I also suggest waiting to make the cuts for the door until the end. A few measurements that are just a little off can really add up!

Dirt & Mulch

dirt and mulch

We ordered dirt and mulch from Kurtz Brothers Central Ohio. They were great to work with. We ordered a lot each because we used the extra dirt to fill in mulchy patches in our yard and we needed to mulch all of our garden beds.

Filling your garden can be expensive if you are purchasing bags of dirt. To start, you should pick up all of the dirt in the beds and turn it upside down, so the grass roots are facing up. This ensures that the grass doesn’t grow into your raised beds. You can fill it with compost and dirt that you may have already.

You can also do lasagna gardening if you are building your garden in the fall and won’t plant until winter.

One big thing to be careful about is to stay away from fertilizer that has manure in it. It can carry food borne illnesses like E. coli.

Total Cost

All of the wood, screws, gardening wire, and door hardware cost us about $720, not including the delivery fee. The cubic yard of dirt and bit of mulch that we used was about $50, not including delivery.

Delivery costs run about $80 for where I live. If you wanted to cut back on costs you could rent a truck for a day to get all of your materials. With COVID, having a little one, and ordering more mulch and dirt for other parts of our yard this just wasn’t going to happen for us.

Square Foot Gardening

square foot gardening

This was such a fun project and I am so excited for our garden. As far as gardens go though, it is a pretty small garden. In order to maximize our yield we are doing square foot gardening.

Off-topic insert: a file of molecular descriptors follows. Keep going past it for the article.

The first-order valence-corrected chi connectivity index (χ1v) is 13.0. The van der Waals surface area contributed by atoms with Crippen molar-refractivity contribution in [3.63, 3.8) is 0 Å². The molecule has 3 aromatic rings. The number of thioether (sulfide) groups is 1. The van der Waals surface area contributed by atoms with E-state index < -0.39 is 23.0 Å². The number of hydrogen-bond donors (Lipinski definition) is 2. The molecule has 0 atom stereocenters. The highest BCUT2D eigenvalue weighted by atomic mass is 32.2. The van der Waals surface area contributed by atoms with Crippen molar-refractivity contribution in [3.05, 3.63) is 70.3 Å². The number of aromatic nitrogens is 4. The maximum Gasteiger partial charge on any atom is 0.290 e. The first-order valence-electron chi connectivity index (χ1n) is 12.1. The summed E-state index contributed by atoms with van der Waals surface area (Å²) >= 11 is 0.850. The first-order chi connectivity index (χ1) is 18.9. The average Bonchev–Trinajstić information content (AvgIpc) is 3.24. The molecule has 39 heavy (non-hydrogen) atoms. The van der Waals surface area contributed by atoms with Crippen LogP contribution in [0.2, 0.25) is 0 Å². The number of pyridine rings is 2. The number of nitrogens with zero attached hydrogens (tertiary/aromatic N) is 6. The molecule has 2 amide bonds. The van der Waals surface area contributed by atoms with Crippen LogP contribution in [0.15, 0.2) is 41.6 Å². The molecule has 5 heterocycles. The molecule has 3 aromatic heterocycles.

Square foot gardening is a method where you divide your garden into square feet and plant the maximum number of plants in each square foot. For example, you can fit one tomato plant in a square foot and 9-16 carrots per square foot. We are doing tall growing plants (tomatoes, peppers, beans) around the outside and shorter plants (carrots, beets, lettuce) around the inside.

When doing square foot gardening you also have to be careful about what plants you plant next to one another. Beets love kale. Onions don’t like beans. There are just a few things to keep in mind. This companion gardening article helped me a lot!



Humans aren’t the only ones who like to snack on delicious home grown vegetables. Animals and little insects also love them too! The fence around the outside will help deter bigger animals, but we wanted some extra protection as well.

We planted marigolds around the outside of our garden. They are our sacrificial plant. Slugs, ladybugs, and other insects like marigolds and will go to the marigolds instead of your vegetables. Marigolds also secret a substance that helps keep your plants safe from root nematodes.


We also planted four lavender plants around the outside. Lavender is thought of as a protecting plant because the strong smell deters deer and rabbits. (If a deer is hungry enough it will eat nearly anything though.)

These flowers also attract pollinators, which is great for helping your garden grow!

End of Summer Update


A little update! We absolutely loved our first summer with our garden and we learned a lot. For example, one squash plant can take over an entire side of the garden and that our enclosure won’t keep our squirrels that love pole bean seeds immediately after they are planted. We were thrilled with all that we could grow in such a small space and look forward to our next gardening season!


If you have any more gardening tips, favorite vegetables to grow, or any questions please let me know! You can comment below, or reach out to me on Instagram. I will post updates about my garden in my stories!

Subscribe to My Mailing List - Gain Access to Freebies

* indicates required